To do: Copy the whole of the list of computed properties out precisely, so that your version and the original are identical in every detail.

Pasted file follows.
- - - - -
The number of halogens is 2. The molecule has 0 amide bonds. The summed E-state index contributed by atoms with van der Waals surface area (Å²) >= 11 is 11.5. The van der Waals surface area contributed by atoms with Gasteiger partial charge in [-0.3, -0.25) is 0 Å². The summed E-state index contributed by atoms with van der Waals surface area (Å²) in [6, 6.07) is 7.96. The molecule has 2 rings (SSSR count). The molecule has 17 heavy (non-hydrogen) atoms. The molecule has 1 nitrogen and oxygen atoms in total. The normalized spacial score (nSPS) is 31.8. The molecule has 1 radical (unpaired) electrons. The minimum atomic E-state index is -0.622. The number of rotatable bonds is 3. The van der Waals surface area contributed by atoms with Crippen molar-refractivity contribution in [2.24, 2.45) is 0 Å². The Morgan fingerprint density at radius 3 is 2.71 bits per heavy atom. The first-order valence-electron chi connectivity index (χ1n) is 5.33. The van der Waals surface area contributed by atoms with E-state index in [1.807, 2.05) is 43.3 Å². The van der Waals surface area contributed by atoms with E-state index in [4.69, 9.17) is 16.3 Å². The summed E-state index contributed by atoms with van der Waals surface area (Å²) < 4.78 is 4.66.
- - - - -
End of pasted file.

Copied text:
The number of halogens is 2. The molecule has 0 amide bonds. The summed E-state index contributed by atoms with van der Waals surface area (Å²) >= 11 is 11.5. The van der Waals surface area contributed by atoms with Gasteiger partial charge in [-0.3, -0.25) is 0 Å². The summed E-state index contributed by atoms with van der Waals surface area (Å²) in [6, 6.07) is 7.96. The molecule has 2 rings (SSSR count). The molecule has 17 heavy (non-hydrogen) atoms. The molecule has 1 nitrogen and oxygen atoms in total. The normalized spacial score (nSPS) is 31.8. The molecule has 1 radical (unpaired) electrons. The minimum atomic E-state index is -0.622. The number of rotatable bonds is 3. The van der Waals surface area contributed by atoms with Crippen molar-refractivity contribution in [2.24, 2.45) is 0 Å². The Morgan fingerprint density at radius 3 is 2.71 bits per heavy atom. The first-order valence-electron chi connectivity index (χ1n) is 5.33. The van der Waals surface area contributed by atoms with E-state index in [1.807, 2.05) is 43.3 Å². The van der Waals surface area contributed by atoms with E-state index in [4.69, 9.17) is 16.3 Å². The summed E-state index contributed by atoms with van der Waals surface area (Å²) < 4.78 is 4.66.